GLIM Criteria for the Diagnosis of Malnutrition

This Global Leadership Initiative on Malnutrition (GLIM) initiative targets the priority to adopt global consensus criteria so that malnutrition prevalence, interventions, and outcomes may be compared throughout the world.



GLIM Criteria for the Diagnosis of Malnutrition

Phenotypic and etiologic criteria for the diagnosis of malnutrition.

Phenotypic Criteria

  • Weight loss (%): >5% within past 6 months, or >10% beyond 6 months
  • Low body mass index (kg/m2): <20 if < 70 years, or <22 if >70 years. Asia: <18.5 if < 70 years, or <20 if >70 years
  • Reduced muscle massa: Reduced by validated body composition measuring techniques

Etiologic Criteria

  • Reduced food intake or assimilationb,c: ≤50% of ER > 1 week, or any reduction for >2 weeks, or any chronic GI condition that adversely impacts food assimilation or absorption
  • Inflammationd,e,f: Acute disease/injury or chronic disease-related

Diagnosis of malnutrition: Requires at least 1 phenotypic criterion and 1 etiologic criterion.

Abbreviations: GI, gastro-intestinal, ER, energy requirements.

a For example fat free mass index (FFMI, kg/m²)) by dual-energy absorptiometry (DXA) or corresponding standards using other body composition methods like bioelectrical impedance analysis (BIA), CT or MRI. When not available or by regional preference, physical examination or standard anthropometric measures like mid-arm muscle or calf circumferences may be used. Thresholds for reduced muscle mass need to be adapted to race (Asia). Functional assessments like hand-grip strength may be considered as a supportive measure.
b Consider gastrointestinal symptoms as supportive indicators that can impair food intake or absorption e.g. dysphagia, nausea, vomiting, diarrhea, constipation or abdominal pain. Use clinical judgment to discern severity based upon the degree to which intake or absorption are impaired. Symptom intensity, frequency, and duration should be noted.
c Reduced assimilation of food/nutrients is associated with malabsorptive disorders like short bowel syndrome, pancreatic insufficiency and after bariatric surgery. It is also associated with disorders like esophageal strictures, gastroparesis, and intestinal pseudo-obstruction. Malabsorption is a clinical diagnosis manifest as chronic diarrhea or steatorrhea. Malabsorption in those with ostomies is evidenced by elevated volumes of output. Use clinical judgment or additional evaluation to discern severity based upon frequency, duration, and quantitation of fecal fat and/or volume of losses.
d Acute disease/injury-related. Severe inflammation is likely to be associated with major infection, burns, trauma or closed head injury. Other acute disease/injury-related conditions are likely to be associated with mild to moderate inflammation.
e Chronic disease-related. Severe inflammation is not generally associated with chronic disease conditions. Chronic or recurrent mild to moderate inflammation is likely to
be associated with malignant disease, chronic obstructive pulmonary disease, congestive heart failure, chronic renal disease or any disease with chronic or recurrent
Inflammation. Note that transient inflammation of a mild degree does not meet the threshold for this etiologic criterion.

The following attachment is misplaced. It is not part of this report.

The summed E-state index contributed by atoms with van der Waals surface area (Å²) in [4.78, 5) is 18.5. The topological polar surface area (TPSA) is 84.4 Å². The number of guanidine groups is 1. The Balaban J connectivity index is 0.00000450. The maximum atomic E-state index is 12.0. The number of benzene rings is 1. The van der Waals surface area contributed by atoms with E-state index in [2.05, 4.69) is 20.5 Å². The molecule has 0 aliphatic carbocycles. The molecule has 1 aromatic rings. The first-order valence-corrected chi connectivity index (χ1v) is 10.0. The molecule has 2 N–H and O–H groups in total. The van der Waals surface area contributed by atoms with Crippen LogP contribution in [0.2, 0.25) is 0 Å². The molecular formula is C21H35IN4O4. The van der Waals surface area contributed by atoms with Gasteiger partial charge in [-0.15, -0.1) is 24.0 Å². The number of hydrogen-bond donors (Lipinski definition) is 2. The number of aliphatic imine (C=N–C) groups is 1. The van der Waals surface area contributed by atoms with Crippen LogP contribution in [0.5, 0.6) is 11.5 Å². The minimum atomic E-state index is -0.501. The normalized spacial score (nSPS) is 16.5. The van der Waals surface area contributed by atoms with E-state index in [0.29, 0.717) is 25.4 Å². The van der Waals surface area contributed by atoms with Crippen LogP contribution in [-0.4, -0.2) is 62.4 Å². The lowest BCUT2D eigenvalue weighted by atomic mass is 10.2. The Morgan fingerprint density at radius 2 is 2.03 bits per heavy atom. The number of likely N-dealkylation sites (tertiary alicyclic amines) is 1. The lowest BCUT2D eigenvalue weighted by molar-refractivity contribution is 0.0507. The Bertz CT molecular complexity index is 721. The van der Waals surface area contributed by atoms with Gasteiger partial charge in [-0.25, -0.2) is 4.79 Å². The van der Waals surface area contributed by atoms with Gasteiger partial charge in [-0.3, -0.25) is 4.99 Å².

f C-reactive protein may be used as a supportive laboratory measure.



Thresholds for severity grading of malnutrition

Phenotypic Criteria
Weight loss (%) Low body mass index (kg/m2) Reduced muscle mass*
Stage 1/Moderate Malnutrition
(Requires 1 phenotypic criterion that meets this grade)
5-10% within the past 6 mo,
or 10-20% beyond 6 mo
<20 if < 70 yr,
<22 if ≥ 70 yr
Mild to moderate deficit
(per validated assessment methods)
Stage 2/Severe Malnutrition
(Requires 1 phenotypic criterion that meets this grade)
>10% within the past 6 mo,
or >20% beyond 6 mo
<18.5 if < 70 yr,
<20 if ≥ 70 yr
Severe deficit
(per validated assessment methods)

* For example appendicular lean mass index (ALMI, kg/m2) by dual-energy absorptiometry or corresponding standards using other body composition methods like
bioelectrical impedance analysis (BIA), CT or MRI. When not available or by regional preference, physical examination or standard anthropometric measures like mid-arm muscle or calf circumferences may be used. Functional assessments like hand-grip strength may be used as a supportive measure.




References:

  1. Cederholm T, Jensen GL, Correia MITD, Gonzalez MC, Fukushima R, Higashiguchi T, Baptista G, Barazzoni R, Blaauw R, Coats A, Crivelli A, Evans DC, Gramlich L, Fuchs-Tarlovsky V, Keller H, Llido L, Malone A, Mogensen KM, Morley JE, Muscaritoli M, Nyulasi I, Pirlich M, Pisprasert V, de van der Schueren MAE, Siltharm S, Singer P, Tappenden K, Velasco N, Waitzberg D, Yamwong P, Yu J, Van Gossum A, Compher C; GLIM Core Leadership Committee; GLIM Working Group. GLIM criteria for the diagnosis of malnutrition – A consensus report from the global clinical nutrition community. Clin Nutr. 2019 Feb;38(1):1-9. [Medline]
  2. Cederholm T, Jensen GL, Correia MITD, Gonzalez MC, Fukushima R, Higashiguchi T, Baptista G, Barazzoni R, Blaauw R, Coats AJS, Crivelli AN, Evans DC, Gramlich L, Fuchs-Tarlovsky V, Keller H, Llido L, Malone A, Mogensen KM, Morley JE, Muscaritoli M, Nyulasi I, Pirlich M, Pisprasert V, de van der Schueren MAE, Siltharm S, Singer P, Tappenden K, Velasco N, Waitzberg D, Yamwong P, Yu J, Van Gossum A, Compher C; GLIM Core Leadership Committee, GLIM Working Group. GLIM criteria for the diagnosis of malnutrition – A consensus report from the global clinical nutrition community. J Cachexia Sarcopenia Muscle. 2019 Feb;10(1):207-217. [Medline]

 

Created: Jun 6, 2019.

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